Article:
On Feb. 7, at approximately 1:45 p.m., Sturges Hall was evacuated due to flooding on the second floor of the building.
According to Assistant Vice President for Facilities and Planning Roy Doan, the damage was caused by a broken pipe in the attic above room 208 which is part of the fire sprinkler line. The water had damaged a section of the old plaster ceiling and a newer suspended ceiling which was installed to lower the ceiling for improved lighting. The water caused the roof in room 208A to collapse and flood with approximately three to four inches of water.
The water continued down to rooms 108 and 109, doing minimal damage to the ceiling tiles. The old plaster ceiling contains asbestos and will require a contractor to handle the asbestos abatement and reconstruction of the area. "There have already been visits to the site for estimating the cost of cleanup and repair," stated Doan.
Assistant Provost Enrico Johnson explained that there was a class in room 208A when the leaking began. The fire alarm sounded before the pipes burst, so the individuals in the class exited prior to the roof collapse and flooding.
"The damage from the pipe was unavoidable and was caused by the extremely cold weather," according to Linda House, chair of the communicative disorders and sciences department. The faculty members whose offices were located in room 208 have been relocated.
The Facilities Department staff responded immediately and shut off the water, accessed the cause of the flooding, and began the clean up of the water. "I was very impressed by the responsiveness of various personnel from the College. Maintenance workers arrived promptly and immediately began the process of extracting water from the second floor hallway," stated associate professor of communicative disorders and sciences Doug MacKenzie.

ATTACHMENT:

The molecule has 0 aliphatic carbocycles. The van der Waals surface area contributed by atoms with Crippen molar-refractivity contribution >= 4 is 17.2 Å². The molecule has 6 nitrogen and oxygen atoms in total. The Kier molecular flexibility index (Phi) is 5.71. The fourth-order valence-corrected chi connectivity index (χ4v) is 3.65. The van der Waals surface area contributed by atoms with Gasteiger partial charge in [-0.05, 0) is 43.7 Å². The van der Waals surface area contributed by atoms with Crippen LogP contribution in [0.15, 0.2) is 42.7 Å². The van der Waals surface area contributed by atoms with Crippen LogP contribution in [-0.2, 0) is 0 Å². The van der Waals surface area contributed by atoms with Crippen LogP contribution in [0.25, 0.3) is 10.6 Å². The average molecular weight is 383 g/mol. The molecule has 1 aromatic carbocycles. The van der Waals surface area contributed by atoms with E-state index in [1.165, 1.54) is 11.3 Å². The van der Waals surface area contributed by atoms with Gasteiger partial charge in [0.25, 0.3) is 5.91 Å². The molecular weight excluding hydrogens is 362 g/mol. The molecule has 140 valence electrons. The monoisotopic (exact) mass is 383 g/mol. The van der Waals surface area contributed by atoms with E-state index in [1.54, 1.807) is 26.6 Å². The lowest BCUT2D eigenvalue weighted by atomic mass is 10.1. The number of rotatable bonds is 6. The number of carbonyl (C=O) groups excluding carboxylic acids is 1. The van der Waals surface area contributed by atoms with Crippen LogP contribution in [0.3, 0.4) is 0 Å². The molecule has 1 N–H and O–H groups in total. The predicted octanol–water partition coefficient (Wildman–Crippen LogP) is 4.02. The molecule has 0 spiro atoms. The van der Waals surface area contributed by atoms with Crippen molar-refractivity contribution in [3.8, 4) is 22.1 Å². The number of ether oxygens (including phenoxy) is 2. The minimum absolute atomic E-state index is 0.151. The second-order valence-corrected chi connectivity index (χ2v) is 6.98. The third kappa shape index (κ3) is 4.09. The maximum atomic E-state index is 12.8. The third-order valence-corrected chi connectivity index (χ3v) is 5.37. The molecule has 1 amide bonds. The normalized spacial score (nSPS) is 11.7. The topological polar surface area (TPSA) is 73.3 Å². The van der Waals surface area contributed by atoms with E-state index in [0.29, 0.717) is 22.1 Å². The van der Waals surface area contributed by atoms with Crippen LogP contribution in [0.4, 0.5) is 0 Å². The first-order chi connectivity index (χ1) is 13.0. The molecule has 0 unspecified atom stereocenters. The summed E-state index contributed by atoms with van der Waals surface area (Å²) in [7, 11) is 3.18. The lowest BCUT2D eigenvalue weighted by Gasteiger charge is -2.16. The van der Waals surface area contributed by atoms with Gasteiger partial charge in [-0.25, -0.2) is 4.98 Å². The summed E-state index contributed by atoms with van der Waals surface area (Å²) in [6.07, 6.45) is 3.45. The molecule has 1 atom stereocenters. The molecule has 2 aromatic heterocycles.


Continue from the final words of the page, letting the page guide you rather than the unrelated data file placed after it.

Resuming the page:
Equipment recently purchased by the communicative disorders and sciences department was not damaged since the water damage only affected the southern most part of the building.
Senior Meg Vasey had class in room 208 moments before the ceiling caved in. "The fire alarm went off but everyone thought that it was just a drill so there wasn't much urgency and some people even left their stuff in the room," said Vasey. It wasn't until the next day after seeing a picture of the flooded classroom in The Lamron that Vasey realized the extent of the damage. "There were electrical wires and pieces of ceiling that landed right on the desk I had been sitting in." Vasey commented that this incident speaks volumes about Geneseo's safety and evacuation procedures. "I think students are so exposed to fire drills that they become desensitized. When there's an actual emergency, there should be some further type of notification to let us know that it is the real deal."
By Friday, rooms 108 and 109 were available for classes, and the pipe was repaired. However, because of the extent of the damage to room 208, it may take two to three weeks before it is available for use. All classes scheduled for room 208A have been temporarily relocated.